Transgressing the Feminized
Transgressing the Feminized
Grad students Breslin Bell MFA 21 PR and Mariana Ramos Ortiz MFA 21 PR co-curate a multidisciplinary exhibition exploring intersections of gender, race and class.
Sophomore Meave Cunningham 23 ID created striking promotional materials for the show.
Printmakers Breslin Bell MFA 21 PR and Mariana Ramos Ortiz MFA 21 PR are making space for conversations that might not otherwise occur via Feminized, a multidisciplinary exhibition that opens in RISD’s Gelman Gallery on Saturday, March 13.
As their curatorial statement notes, “feminized is a term that explores intersections of gender, race and class without subjecting or confining individuals to hegemonic conceptions of femininity. It’s not limited to womxn but extends to the objectified in all othering relationships—between colonized and colonizer, poor and rich, marginal and central, marked and unmarked.”
The 30 artists featured are investigating topics related to androgyny, girlhood, materiality, queerness, race, sexual liberation, morality, vulnerability, bodily autonomy, environmentalism, womanhood, insecurity, religion and reproductive rights. “Through a variety of mediums and concepts displayed,” the curators explain, “we aim to transgress and reformulate what it means to be feminized through the lenses these artists provide.”
“We aim to transgress and reformulate what it means to be feminized through the lenses these artists provide.”
Painter Lauryn Levette 21 PT, for example—whose I Rock Rough and Stuff in My Afro Puffs is pictured above—defies the racist/sexist notion that Black women need to “calm down” and hide their emotions in public. “If history—especially the current state of the world—has shown us anything,” the artist declares, “it’s that Black women have a right to be upset.”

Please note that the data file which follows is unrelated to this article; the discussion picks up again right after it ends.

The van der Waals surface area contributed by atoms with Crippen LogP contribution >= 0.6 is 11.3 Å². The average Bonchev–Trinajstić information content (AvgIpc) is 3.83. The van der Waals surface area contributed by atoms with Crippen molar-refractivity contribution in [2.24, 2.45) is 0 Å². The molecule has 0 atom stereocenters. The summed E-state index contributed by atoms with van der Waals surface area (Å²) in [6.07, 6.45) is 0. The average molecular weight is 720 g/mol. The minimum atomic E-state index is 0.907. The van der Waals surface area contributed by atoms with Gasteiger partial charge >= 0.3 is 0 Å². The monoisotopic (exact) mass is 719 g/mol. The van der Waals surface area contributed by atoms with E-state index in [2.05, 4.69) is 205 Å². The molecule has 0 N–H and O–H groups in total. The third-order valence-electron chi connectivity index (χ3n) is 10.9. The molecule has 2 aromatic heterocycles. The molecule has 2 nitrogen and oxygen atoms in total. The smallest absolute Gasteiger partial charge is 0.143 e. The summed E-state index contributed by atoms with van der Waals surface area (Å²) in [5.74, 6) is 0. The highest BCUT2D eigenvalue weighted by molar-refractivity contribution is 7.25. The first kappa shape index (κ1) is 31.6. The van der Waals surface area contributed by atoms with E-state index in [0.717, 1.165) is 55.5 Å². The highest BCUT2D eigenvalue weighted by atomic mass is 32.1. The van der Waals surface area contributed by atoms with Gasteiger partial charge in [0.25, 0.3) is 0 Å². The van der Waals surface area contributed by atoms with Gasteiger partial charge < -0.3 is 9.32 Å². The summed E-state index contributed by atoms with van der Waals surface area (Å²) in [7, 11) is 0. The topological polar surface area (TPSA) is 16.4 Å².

The sludge-covered Balatar Az Siahi Rangi Nist by sculptor Aryana Polat 21 SC references the oil industry, the West’s ongoing involvement in conflicts in the Middle East and—by extension—the inherent dissonance of her Iranian-American identity.
“Organizing this show has been a great way for us to establish community during the pandemic with students from outside our department,” says Ramos Ortiz. “We’re gathering as many people and perspectives as we can into the gallery.”
“Organizing this show has been a great way for us to establish community during the pandemic with students from outside our department.”
Bell and Ramos Ortiz cite faculty member and local curator Nicole Caruth as a mentor and source of inspiration. “Her work has influenced our curatorial style and the way we think about printmaking,” says Ramos Ortiz. “And we’ve also attempted to emulate the level of care she takes with artists,” Bell adds.
The budding curators are including their own work in the show as well: Ramos Ortiz’s Self-Portrait (2018)—a bodily etching produced by the acidic pH levels of vaginal discharge—and Bell’s the pills, a floor-to-ceiling wallpaper reflecting on contraception and reproductive rights. “I’ve been working with this pattern for a while,” Bell says, “but with this iteration I’m thinking a lot about palette in relation to other works in the show and also in relation to bodily fluids.”
“We’re both printmakers,” Ramos Ortiz adds, “but we’re interested in transgressing the medium and thinking about installation and 3D art-making. Many of the artists selected for the show are pushing their fields or working outside their mediums—for example, Sculpture majors working in apparel.”
Organizing such a show while at the same time completing an MFA at RISD would be challenging under normal circumstances, but COVID has added a unique twist for Bell and Ramos Ortiz. “Selecting the pieces virtually—rather than by visiting artist studios and getting a first-hand sense of the work—has definitely been tough,” says Ramos Ortiz. “We were surprised during the installation by the dimensions and qualities of some of the pieces, but everything came together in the gallery.”
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